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Reductions in NO2 burden over north equatorial Africa from decline in biomass burning in spite of growing fossil fuel use, 2005 to 2017

Hickman, Jonathan E., Andela, Niels ORCID:, Tsigaridis, Kostas, Galy-Lacaux, Corinne, Ossohou, Money and Bauer, Susanne E. 2021. Reductions in NO2 burden over north equatorial Africa from decline in biomass burning in spite of growing fossil fuel use, 2005 to 2017. Proceedings of the National Academy of Sciences of the United States of America 118 (7) , e2002579118. 10.1073/pnas.2002579118

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Socioeconomic development in low- and middle-income countries has been accompanied by increased emissions of air pollutants, such as nitrogen oxides [NOx: nitrogen dioxide (NO2) + nitric oxide (NO)], which affect human health. In sub-Saharan Africa, fossil fuel combustion has nearly doubled since 2000. At the same time, landscape biomass burning—another important NOx source—has declined in north equatorial Africa, attributed to changes in climate and anthropogenic fire management. Here, we use satellite observations of tropospheric NO2 vertical column densities (VCDs) and burned area to identify NO2 trends and drivers over Africa. Across the northern ecosystems where biomass burning occurs—home to hundreds of millions of people—mean annual tropospheric NO2 VCDs decreased by 4.5% from 2005 through 2017 during the dry season of November through February. Reductions in burned area explained the majority of variation in NO2 VCDs, though changes in fossil fuel emissions also explained some variation. Over Africa’s biomass burning regions, raising mean GDP density (USD⋅km−2) above its lowest levels is associated with lower NO2 VCDs during the dry season, suggesting that economic development mitigates net NO2 emissions during these highly polluted months. In contrast to the traditional notion that socioeconomic development increases air pollutant concentrations in low- and middle-income nations, our results suggest that countries in Africa’s northern biomass-burning region are following a different pathway during the fire season, resulting in potential air quality benefits. However, these benefits may be lost with increasing fossil fuel use and are absent during the rainy season.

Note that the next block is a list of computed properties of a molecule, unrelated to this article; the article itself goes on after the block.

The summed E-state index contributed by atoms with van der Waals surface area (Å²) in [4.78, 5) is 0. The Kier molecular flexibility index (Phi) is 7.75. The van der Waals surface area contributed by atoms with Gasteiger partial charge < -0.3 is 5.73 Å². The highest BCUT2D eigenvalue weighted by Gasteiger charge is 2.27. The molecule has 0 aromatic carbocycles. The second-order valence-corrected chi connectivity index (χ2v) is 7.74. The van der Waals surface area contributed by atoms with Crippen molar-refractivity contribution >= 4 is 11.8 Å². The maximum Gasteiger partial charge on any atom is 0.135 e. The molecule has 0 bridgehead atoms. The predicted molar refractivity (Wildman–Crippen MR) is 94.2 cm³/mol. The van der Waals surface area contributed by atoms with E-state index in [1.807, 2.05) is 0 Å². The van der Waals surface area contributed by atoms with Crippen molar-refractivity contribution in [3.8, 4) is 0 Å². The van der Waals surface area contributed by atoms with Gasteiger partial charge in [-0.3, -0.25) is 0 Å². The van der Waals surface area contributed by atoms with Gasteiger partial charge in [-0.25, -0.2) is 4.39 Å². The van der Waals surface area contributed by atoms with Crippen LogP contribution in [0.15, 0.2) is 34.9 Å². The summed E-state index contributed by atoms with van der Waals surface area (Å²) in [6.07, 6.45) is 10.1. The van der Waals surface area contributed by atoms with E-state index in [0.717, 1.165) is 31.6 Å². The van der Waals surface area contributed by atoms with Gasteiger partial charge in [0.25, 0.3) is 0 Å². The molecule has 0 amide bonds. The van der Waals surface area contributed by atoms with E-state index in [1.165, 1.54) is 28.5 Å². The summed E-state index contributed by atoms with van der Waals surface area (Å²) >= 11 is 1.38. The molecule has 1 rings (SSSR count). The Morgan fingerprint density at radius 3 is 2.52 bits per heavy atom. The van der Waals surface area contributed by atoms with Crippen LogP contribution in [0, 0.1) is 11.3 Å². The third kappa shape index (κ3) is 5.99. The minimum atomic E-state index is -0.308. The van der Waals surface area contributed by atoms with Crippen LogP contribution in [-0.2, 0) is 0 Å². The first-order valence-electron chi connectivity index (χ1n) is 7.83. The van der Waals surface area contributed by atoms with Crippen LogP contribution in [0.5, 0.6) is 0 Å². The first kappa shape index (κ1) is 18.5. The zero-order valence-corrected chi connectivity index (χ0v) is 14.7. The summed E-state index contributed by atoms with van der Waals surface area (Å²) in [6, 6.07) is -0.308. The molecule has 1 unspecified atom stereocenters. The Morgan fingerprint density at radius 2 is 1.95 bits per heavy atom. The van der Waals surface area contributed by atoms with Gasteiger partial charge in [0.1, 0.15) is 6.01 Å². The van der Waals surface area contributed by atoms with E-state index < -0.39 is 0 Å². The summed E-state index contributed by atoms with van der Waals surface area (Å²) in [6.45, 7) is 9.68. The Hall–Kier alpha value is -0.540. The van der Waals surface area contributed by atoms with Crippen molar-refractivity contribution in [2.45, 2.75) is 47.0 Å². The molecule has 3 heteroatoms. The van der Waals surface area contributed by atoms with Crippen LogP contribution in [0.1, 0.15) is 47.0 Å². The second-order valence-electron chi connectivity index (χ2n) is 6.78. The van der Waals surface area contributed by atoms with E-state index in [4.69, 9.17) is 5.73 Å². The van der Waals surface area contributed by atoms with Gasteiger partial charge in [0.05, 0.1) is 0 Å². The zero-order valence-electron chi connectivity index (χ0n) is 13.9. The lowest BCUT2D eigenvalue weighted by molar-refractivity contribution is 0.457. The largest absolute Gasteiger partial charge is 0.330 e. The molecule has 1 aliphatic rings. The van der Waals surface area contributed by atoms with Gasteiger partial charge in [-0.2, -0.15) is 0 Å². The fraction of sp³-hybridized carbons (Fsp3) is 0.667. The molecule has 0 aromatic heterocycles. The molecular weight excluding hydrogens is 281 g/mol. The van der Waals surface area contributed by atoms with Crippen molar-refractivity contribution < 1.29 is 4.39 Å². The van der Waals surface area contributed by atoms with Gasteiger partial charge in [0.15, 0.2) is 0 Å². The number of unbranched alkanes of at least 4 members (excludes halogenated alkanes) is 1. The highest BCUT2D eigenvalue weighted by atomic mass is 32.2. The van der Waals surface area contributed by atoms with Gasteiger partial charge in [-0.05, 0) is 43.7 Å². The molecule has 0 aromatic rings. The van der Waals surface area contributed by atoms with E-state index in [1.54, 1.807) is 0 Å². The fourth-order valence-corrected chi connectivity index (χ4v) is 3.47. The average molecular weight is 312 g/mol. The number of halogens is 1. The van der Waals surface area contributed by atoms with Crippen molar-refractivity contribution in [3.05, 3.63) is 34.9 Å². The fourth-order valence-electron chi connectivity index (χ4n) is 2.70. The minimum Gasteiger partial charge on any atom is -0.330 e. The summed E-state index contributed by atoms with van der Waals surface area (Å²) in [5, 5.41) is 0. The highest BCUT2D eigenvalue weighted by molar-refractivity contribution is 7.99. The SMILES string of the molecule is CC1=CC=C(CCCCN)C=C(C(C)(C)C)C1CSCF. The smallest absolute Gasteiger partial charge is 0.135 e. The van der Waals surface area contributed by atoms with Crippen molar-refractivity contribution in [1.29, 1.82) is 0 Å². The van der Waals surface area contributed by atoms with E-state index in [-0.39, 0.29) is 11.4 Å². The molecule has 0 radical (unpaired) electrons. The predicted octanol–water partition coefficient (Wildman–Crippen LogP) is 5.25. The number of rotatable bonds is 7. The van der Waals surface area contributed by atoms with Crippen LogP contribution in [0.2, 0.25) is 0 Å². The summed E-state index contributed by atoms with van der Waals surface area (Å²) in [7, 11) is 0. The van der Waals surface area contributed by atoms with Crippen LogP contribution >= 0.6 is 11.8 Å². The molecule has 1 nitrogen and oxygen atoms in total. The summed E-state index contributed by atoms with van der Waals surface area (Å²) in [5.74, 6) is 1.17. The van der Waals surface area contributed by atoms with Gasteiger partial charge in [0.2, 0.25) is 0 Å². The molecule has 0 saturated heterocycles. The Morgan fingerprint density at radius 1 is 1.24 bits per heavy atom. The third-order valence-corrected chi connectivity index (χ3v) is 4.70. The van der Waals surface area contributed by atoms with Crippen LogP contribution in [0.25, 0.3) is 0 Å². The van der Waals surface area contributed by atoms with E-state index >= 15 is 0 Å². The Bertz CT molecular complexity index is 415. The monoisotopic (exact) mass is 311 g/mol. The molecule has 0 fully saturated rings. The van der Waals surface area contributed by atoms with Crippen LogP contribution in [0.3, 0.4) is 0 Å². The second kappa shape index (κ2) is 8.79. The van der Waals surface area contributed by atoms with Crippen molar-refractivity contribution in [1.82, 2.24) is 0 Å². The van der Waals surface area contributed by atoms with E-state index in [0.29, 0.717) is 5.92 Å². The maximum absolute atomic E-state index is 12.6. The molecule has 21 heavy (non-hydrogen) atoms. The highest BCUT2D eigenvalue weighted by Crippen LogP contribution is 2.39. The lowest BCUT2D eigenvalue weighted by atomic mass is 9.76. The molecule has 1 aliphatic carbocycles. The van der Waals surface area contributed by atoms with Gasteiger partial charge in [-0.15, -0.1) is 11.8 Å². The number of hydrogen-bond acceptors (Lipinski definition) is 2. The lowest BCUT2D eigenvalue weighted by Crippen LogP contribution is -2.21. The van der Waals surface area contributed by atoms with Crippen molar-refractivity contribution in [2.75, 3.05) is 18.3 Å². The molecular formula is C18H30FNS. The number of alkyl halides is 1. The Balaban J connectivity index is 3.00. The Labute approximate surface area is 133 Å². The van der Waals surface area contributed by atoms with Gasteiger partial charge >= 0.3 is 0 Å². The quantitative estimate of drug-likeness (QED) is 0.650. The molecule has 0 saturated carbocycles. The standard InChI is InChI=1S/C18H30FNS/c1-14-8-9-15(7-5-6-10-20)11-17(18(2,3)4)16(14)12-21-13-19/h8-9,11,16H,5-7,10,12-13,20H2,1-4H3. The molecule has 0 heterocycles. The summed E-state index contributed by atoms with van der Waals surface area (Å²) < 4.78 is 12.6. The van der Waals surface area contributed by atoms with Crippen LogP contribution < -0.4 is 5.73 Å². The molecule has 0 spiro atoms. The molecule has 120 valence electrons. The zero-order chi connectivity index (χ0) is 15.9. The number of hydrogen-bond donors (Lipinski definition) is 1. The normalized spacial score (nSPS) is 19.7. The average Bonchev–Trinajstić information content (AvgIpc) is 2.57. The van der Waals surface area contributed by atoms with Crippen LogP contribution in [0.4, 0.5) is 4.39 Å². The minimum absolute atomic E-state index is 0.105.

Item Type: Article
Date Type: Publication
Status: Published
Schools: Earth and Environmental Sciences
Publisher: National Academy of Sciences
ISSN: 0027-8424
Date of First Compliant Deposit: 12 February 2021
Date of Acceptance: 4 December 2020
Last Modified: 06 Jul 2023 02:02

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